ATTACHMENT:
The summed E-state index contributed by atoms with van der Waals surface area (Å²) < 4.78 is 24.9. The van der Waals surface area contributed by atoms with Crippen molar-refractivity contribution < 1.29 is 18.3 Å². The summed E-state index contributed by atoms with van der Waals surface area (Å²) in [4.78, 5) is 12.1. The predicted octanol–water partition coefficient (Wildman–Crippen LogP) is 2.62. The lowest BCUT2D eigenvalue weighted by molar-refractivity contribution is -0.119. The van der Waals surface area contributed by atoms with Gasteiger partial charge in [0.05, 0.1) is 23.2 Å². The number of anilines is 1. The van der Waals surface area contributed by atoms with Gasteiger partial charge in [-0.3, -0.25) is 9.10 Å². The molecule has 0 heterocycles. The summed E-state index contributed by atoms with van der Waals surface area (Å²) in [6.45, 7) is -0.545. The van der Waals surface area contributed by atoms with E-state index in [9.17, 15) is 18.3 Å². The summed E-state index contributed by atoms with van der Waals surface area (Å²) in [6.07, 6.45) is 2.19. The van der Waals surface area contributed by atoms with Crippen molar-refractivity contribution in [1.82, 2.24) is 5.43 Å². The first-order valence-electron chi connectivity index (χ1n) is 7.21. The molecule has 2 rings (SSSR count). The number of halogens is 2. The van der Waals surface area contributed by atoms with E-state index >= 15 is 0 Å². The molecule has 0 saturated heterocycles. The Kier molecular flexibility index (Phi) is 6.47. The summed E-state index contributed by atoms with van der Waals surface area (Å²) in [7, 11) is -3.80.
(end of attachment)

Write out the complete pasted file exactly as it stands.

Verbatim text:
The summed E-state index contributed by atoms with van der Waals surface area (Å²) < 4.78 is 24.9. The van der Waals surface area contributed by atoms with Crippen molar-refractivity contribution < 1.29 is 18.3 Å². The summed E-state index contributed by atoms with van der Waals surface area (Å²) in [4.78, 5) is 12.1. The predicted octanol–water partition coefficient (Wildman–Crippen LogP) is 2.62. The lowest BCUT2D eigenvalue weighted by molar-refractivity contribution is -0.119. The van der Waals surface area contributed by atoms with Gasteiger partial charge in [0.05, 0.1) is 23.2 Å². The number of anilines is 1. The van der Waals surface area contributed by atoms with Gasteiger partial charge in [-0.3, -0.25) is 9.10 Å². The molecule has 0 heterocycles. The summed E-state index contributed by atoms with van der Waals surface area (Å²) in [6.45, 7) is -0.545. The van der Waals surface area contributed by atoms with E-state index in [9.17, 15) is 18.3 Å². The summed E-state index contributed by atoms with van der Waals surface area (Å²) in [6.07, 6.45) is 2.19. The van der Waals surface area contributed by atoms with Crippen molar-refractivity contribution in [1.82, 2.24) is 5.43 Å². The first-order valence-electron chi connectivity index (χ1n) is 7.21. The molecule has 2 rings (SSSR count). The number of halogens is 2. The van der Waals surface area contributed by atoms with E-state index >= 15 is 0 Å². The molecule has 0 saturated heterocycles. The Kier molecular flexibility index (Phi) is 6.47. The summed E-state index contributed by atoms with van der Waals surface area (Å²) in [7, 11) is -3.80.